In Coos County, until the 1960s, victims of accidents or illness rode to the hospital in vehicles adapted from hearses and staffed by mortuary employees.
In fact, J.D. Fuiten, owner of Bay Cities Ambulance, recalls learning in his 1980 college textbook that half the ambulance services in the United States were operated by morticians.
In Coos Bay and North Bend, ambulance service was provided by Campbell-Watkins Funeral Home and then Coos Bay Chapel till 1966, when the business became Bay Cities Ambulance.
Since 2006, it’s been part of Fuiten’s 60-year-old company, Metro West Ambulance. Oregon’s largest private ambulance company, Metro West owns two other ambulance companies in western Oregon.
Bay Cities Ambulance serves western Coos County in an area bounded to the north by Spinreel Park, on the south by the Curry County line, and on the east by the Greenacres area. Its territory also includes parts of Elliott State Forest and the Oregon Dunes National Recreation Area.
The company has more than 100 employees based in Coos Bay, Bandon and Roseburg.
Lower Umpqua Hospital provides ambulance service to the Reedsport area. The cities of Coquille and Myrtle Point have their own ambulance services, staffed by a combination of employees and volunteers, and Powers has an ambulance service staffed by volunteers.
All the agencies collaborate when necessary to provide advanced services or drive patients long distances.
Often, a patient gets initial treatment from the EMTs of a rural fire department, who might then hand off the patient to Bay Cities Ambulance for advanced life support on the way to the hospital.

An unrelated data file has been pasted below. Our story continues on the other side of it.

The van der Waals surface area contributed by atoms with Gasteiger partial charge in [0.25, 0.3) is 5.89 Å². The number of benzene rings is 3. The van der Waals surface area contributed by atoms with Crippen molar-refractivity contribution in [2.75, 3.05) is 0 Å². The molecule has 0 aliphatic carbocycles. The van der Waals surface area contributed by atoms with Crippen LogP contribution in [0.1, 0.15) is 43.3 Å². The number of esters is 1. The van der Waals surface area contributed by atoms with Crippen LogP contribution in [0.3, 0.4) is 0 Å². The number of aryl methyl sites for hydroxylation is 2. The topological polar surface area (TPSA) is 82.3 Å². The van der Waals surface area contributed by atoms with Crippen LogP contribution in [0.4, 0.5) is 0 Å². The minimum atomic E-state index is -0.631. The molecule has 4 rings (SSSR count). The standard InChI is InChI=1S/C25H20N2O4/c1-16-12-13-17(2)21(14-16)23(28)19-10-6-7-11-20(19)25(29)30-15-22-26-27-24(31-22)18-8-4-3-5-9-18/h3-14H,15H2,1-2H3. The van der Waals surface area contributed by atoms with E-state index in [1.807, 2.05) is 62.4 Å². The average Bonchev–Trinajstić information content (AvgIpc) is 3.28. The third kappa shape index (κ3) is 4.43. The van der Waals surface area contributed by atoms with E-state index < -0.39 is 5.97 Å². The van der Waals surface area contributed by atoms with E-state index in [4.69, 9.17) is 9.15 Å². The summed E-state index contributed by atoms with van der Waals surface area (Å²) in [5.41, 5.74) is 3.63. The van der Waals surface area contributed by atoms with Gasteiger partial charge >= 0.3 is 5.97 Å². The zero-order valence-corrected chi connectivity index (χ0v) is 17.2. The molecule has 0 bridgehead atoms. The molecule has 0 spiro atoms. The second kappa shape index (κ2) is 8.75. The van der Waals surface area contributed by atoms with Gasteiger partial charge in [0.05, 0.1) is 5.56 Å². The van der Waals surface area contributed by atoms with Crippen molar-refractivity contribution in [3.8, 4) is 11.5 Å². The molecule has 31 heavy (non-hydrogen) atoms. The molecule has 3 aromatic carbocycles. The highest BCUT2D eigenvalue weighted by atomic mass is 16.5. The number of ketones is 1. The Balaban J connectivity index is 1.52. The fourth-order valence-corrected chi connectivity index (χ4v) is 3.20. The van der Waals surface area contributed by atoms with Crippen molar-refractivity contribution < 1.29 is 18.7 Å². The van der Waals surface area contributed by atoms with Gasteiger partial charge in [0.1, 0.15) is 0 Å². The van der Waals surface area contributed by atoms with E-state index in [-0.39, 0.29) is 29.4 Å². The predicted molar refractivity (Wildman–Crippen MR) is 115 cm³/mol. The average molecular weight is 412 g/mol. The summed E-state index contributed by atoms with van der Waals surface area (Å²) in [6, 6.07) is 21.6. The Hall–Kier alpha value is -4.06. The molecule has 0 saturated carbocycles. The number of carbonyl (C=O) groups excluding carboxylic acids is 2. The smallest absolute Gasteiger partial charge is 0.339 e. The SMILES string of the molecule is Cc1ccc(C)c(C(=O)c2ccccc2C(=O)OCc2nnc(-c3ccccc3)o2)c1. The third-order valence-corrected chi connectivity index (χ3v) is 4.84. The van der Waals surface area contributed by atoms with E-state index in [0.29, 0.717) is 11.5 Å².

Bay Cities Ambulance might then take the patient as far as Portland in some cases.
Bay Cities Ambulance also transports patients on a non-emergency basis between nursing homes and hospitals.
An agreement with Coos County gives it a monopoly on ambulance services in its territory for those areas not served by a fire department or hospital ambulance service. In return, BCA trains EMTs for nine different first response agencies, provides a physician advisor, restocks their supplies and teaches CPR classes in the community. The company must meet standards of service, including how quickly it responds to calls in various parts of the county.
Although ambulance technology is constantly changing, the biggest change coming down the pike is the Affordable Care Act, Fuiten said.
“Over 50 percent of what we do is either charity care or contractual discounts with Medicaid and Medicare,” Fuiten said.
He didn’t venture a prediction of how ambulance service might change under the ACA. “We don’t know what it will look like.”
Reporter Gail Elber can be reached at 541-269-1222, ext. 234, at firstname.lastname@example.org, or on Twitter at @gailtheworld.